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Saturday, March 21, 2020

Ways to Enjoy the Staycation!

Many of us have or will need to be mostly isolated for a few weeks during the COVID-19 pandemic. What are we to do with ourselves? Fortunately, oh, so fortunately, we have the Internet, giving us virtually (see what I did there?) unlimited resources. There are so many, many things to do!

Start with attitude. It would be all too easy to obsess on news sources, to get depressed, to indulge in ever so many not very productive behaviors.  Can't we do better than that?  I'm thinking of it as an Involuntary Staycation.  You have all this time, uncommitted wonderful time, something we so very rarely have. Why not use it in useful ways that will make you happy?

Make a schedule. Don't just sleep until whenever. Get up! Do your chores! Plan your day. Pretty soon, you'll have so much to do, you won't have time to do it all.

Clean something. Yeah, yeah, but you know you have THAT cupboard, garage, attic or room that weighs on your mind that you know you should do something about someday.  You know you have THAT chore -- washing the windows, painting the trim, cleaning the screens -- the you've been putting off forever.  Someday is here. Do it. You'll feel better for it.

Exercise. Go outside if you can, even if it's just onto your balcony or into your yard, and stretch. Dance! Go for a walk or a bike ride if possible. Look on YouTube for some videos. Look like an idiot. Laugh.

Garden. It's that time of year. Spend an hour or two a day making your outdoor space better and getting all of those outside chores done. Wash and clean out your vehicles. Get your bike in shape. Plan your garden, lay it out, get it ready. If you don't have your seeds or starts yet, add them to you list.

Make lists. Checking things off lists gives one a sense of accomplishment. List things to get done every day. List things to get on your shopping trips. We're avoiding people and staying home as much as possible so plan a trip every week or ten days, and combine errands into a single trip. Whenever you think of something, add it to your list.

Turn on music! We don't really have much radio here in Japan, so I sucked it up and got Apple Music. For ten bucks a month, I get fantastic channels. I have the all Bach channel on right now. YOU probably have radio. YOU probably have a music collection. Take an hour or two a day and make sure you have music on while you're cleaning, exercising, reading or gardening.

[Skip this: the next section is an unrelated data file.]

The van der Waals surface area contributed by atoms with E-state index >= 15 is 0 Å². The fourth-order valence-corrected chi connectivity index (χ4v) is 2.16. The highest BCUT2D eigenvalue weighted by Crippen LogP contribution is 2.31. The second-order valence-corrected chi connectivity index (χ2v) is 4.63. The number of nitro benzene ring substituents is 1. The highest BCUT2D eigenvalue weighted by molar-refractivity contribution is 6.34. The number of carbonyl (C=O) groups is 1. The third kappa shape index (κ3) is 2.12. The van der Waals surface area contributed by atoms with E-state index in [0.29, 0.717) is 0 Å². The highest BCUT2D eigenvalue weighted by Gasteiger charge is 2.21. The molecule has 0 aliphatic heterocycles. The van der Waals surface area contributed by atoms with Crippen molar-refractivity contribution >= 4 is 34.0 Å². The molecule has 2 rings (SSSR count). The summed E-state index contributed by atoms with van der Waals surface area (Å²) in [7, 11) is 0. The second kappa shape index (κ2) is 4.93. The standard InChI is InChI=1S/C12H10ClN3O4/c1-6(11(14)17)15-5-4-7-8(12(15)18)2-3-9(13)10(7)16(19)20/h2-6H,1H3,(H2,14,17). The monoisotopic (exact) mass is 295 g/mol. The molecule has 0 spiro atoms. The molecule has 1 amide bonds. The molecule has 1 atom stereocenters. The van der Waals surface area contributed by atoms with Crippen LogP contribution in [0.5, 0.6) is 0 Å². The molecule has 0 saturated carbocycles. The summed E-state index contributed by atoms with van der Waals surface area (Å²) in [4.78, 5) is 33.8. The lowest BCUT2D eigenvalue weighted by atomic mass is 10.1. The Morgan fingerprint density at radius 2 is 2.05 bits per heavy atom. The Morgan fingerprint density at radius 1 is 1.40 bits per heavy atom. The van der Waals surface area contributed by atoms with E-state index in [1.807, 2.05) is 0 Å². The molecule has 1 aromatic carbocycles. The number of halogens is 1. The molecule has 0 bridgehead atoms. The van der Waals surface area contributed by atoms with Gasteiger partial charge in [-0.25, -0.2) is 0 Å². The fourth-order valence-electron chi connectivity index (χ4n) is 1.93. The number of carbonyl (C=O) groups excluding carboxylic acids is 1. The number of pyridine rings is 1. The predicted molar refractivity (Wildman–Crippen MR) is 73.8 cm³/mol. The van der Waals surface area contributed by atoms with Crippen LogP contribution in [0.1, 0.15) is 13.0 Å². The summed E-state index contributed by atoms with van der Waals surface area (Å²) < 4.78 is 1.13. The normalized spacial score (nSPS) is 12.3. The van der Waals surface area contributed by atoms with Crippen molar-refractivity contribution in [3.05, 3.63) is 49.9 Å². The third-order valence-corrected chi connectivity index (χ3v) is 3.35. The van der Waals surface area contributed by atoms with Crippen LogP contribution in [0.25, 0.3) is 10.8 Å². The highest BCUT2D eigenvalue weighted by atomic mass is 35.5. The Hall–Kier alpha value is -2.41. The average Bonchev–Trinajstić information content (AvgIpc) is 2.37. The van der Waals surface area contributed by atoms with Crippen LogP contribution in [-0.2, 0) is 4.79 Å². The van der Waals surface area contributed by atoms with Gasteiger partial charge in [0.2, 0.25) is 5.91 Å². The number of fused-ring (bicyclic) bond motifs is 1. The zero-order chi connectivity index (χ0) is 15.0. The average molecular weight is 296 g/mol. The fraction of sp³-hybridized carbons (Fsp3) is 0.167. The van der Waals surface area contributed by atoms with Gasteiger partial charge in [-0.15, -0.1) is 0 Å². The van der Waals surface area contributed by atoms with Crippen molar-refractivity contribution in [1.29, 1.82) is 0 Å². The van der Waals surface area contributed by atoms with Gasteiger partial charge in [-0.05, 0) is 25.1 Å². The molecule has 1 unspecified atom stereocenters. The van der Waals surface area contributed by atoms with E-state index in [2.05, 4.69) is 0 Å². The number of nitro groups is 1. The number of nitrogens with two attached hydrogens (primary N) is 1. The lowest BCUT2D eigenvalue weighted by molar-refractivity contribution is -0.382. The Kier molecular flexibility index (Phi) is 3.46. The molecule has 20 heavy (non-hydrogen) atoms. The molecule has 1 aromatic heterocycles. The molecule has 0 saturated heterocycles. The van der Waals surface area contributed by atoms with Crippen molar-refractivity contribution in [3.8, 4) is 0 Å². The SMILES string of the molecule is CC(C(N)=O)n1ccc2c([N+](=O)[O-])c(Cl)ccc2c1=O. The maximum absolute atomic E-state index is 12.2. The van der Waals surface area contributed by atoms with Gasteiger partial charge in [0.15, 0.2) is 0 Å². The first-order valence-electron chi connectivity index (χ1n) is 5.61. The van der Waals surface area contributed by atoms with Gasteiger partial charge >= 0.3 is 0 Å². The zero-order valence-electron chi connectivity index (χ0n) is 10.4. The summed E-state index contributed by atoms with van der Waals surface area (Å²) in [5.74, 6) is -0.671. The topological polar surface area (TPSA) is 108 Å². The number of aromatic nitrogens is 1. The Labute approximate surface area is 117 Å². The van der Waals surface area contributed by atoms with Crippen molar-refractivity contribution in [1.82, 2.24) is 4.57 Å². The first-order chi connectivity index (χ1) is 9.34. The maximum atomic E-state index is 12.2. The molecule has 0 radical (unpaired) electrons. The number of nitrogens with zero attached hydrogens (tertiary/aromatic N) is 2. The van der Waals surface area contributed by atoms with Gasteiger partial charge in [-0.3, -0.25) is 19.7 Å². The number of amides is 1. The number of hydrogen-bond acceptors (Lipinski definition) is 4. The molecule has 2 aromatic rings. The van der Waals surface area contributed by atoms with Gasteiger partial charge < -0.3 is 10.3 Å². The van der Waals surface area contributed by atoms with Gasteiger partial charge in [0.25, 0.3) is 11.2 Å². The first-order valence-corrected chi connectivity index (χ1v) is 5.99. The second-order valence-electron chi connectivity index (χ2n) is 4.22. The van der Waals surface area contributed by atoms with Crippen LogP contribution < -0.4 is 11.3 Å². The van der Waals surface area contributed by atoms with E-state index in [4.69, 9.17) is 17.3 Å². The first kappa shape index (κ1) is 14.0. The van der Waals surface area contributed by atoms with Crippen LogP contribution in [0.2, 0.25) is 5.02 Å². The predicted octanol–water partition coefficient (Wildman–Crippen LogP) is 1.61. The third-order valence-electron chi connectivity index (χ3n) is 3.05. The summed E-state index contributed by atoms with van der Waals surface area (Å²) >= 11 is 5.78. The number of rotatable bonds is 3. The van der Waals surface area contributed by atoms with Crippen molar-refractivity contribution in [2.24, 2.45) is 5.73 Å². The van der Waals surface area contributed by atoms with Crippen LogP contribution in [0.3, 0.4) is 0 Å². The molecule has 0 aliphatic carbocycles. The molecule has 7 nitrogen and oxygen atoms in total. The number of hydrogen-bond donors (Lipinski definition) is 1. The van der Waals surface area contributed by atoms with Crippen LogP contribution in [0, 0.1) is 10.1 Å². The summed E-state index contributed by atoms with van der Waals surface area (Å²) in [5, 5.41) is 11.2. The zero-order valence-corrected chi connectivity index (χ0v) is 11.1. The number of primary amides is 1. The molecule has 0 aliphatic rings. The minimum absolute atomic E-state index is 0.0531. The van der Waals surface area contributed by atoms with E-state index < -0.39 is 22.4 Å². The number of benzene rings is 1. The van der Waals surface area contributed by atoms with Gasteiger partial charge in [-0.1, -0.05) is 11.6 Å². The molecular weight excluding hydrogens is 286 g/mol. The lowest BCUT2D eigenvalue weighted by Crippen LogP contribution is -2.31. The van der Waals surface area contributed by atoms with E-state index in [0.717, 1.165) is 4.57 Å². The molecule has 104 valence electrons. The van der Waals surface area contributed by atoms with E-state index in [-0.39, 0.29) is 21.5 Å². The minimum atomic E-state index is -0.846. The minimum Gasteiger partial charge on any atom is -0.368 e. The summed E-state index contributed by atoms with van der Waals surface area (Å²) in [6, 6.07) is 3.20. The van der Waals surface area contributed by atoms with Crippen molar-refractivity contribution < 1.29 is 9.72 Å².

What's for dinner?  Take an inventory of your kitchen/pantry. What do you have? What do you need? What can you make with what you have? Check out our friend the Internet for recipes, add what you need to your lists, and make a plan for at least a week, preferably two, so you don't have to shop as much.

Feed your head. There are fantastic classes being offered for free on line right now.  Spend a little time to find something you've always wanted to take, and sign up!  There's one on Ancient Egyptian that sounds like fun!

Resources for kids abound. There's no excuse for boredom, for anybody. I have listed many, many, many resources on The Toki-Girl and the Sparrow-Boy's Facebook Page, for kids as well as adults. There are so many great things to do that it's almost overwhelming!  This is a great place to start when looking for everything from crafts to museums to operas to recipes.

Feed your soul. You know there are art supplies, even if it's just a pencil and paper, around your place that you haven't used. There's a craft project that you haven't even started, let alone completed. There are six buttons to replace, five things to hem. Learn to darn socks! Write a poem. Look up haiku and tanka.  They're short, they're simple and they are surprisingly hard. Find out about sonnets -- also short and simple, and surprisingly hard. Play that instrument that's just lying around. Sing! Dance! Do something creative every single day.

Start a chain poem. In Nichiren DaiShonin's day, one of the things people did for entertainment was chain poems.  Somebody would write a haiku (by syllables, 5-7-5; this is all you need to know to start, though there are more rules) and send it to somebody else, who would add two lines (7-7). That person would send it on, and the next person would add a haiku and send it on.  When it got to the end of the group, and back to the first person, she or he would wrap it up, send the completed poem to everybody on the list, and everyone would read it and get a good laugh.  We have email!  This makes it easy!  It's also a good way to stay in touch with people.